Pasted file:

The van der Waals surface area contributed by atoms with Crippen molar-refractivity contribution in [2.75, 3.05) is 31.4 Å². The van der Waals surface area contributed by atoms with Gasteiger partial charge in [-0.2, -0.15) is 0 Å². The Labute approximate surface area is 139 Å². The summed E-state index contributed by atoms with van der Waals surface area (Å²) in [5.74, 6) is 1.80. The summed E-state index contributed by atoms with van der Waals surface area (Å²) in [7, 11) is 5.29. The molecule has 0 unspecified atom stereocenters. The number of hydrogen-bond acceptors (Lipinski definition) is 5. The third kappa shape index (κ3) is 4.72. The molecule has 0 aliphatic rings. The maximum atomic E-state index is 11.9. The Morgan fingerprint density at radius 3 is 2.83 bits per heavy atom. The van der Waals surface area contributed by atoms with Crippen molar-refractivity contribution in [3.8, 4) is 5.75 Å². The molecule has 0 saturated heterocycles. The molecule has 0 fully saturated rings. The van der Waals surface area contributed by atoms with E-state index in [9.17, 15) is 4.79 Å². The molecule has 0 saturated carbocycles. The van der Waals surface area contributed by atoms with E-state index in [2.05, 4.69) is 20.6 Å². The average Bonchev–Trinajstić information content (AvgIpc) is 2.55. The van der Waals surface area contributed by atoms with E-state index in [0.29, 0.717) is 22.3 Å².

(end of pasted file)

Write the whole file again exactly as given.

The van der Waals surface area contributed by atoms with Crippen molar-refractivity contribution in [2.75, 3.05) is 31.4 Å². The van der Waals surface area contributed by atoms with Gasteiger partial charge in [-0.2, -0.15) is 0 Å². The Labute approximate surface area is 139 Å². The summed E-state index contributed by atoms with van der Waals surface area (Å²) in [5.74, 6) is 1.80. The summed E-state index contributed by atoms with van der Waals surface area (Å²) in [7, 11) is 5.29. The molecule has 0 unspecified atom stereocenters. The number of hydrogen-bond acceptors (Lipinski definition) is 5. The third kappa shape index (κ3) is 4.72. The molecule has 0 aliphatic rings. The maximum atomic E-state index is 11.9. The Morgan fingerprint density at radius 3 is 2.83 bits per heavy atom. The van der Waals surface area contributed by atoms with Crippen molar-refractivity contribution in [3.8, 4) is 5.75 Å². The molecule has 0 saturated heterocycles. The molecule has 0 fully saturated rings. The van der Waals surface area contributed by atoms with E-state index in [9.17, 15) is 4.79 Å². The molecule has 0 saturated carbocycles. The van der Waals surface area contributed by atoms with E-state index in [2.05, 4.69) is 20.6 Å². The average Bonchev–Trinajstić information content (AvgIpc) is 2.55. The van der Waals surface area contributed by atoms with E-state index in [0.29, 0.717) is 22.3 Å².